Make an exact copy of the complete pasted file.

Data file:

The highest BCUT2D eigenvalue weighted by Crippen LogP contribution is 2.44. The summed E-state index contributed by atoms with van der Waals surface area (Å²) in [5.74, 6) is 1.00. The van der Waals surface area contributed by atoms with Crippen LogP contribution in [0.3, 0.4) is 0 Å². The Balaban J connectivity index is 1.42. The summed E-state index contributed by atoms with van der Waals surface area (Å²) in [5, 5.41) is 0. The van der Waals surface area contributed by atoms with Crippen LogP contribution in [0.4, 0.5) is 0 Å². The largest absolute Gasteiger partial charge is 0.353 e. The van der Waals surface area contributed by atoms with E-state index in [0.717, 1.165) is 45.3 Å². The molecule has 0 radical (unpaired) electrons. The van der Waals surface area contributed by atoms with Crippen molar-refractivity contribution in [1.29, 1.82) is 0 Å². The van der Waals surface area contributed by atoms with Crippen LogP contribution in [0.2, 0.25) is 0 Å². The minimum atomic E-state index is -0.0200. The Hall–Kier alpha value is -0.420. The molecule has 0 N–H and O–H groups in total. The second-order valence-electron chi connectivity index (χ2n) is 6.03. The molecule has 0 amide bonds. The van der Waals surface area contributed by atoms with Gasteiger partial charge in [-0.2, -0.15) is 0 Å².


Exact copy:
The highest BCUT2D eigenvalue weighted by Crippen LogP contribution is 2.44. The summed E-state index contributed by atoms with van der Waals surface area (Å²) in [5.74, 6) is 1.00. The van der Waals surface area contributed by atoms with Crippen LogP contribution in [0.3, 0.4) is 0 Å². The Balaban J connectivity index is 1.42. The summed E-state index contributed by atoms with van der Waals surface area (Å²) in [5, 5.41) is 0. The van der Waals surface area contributed by atoms with Crippen LogP contribution in [0.4, 0.5) is 0 Å². The largest absolute Gasteiger partial charge is 0.353 e. The van der Waals surface area contributed by atoms with E-state index in [0.717, 1.165) is 45.3 Å². The molecule has 0 radical (unpaired) electrons. The van der Waals surface area contributed by atoms with Crippen molar-refractivity contribution in [1.29, 1.82) is 0 Å². The van der Waals surface area contributed by atoms with Crippen LogP contribution in [0.2, 0.25) is 0 Å². The minimum atomic E-state index is -0.0200. The Hall–Kier alpha value is -0.420. The molecule has 0 N–H and O–H groups in total. The second-order valence-electron chi connectivity index (χ2n) is 6.03. The molecule has 0 amide bonds. The van der Waals surface area contributed by atoms with Gasteiger partial charge in [-0.2, -0.15) is 0 Å².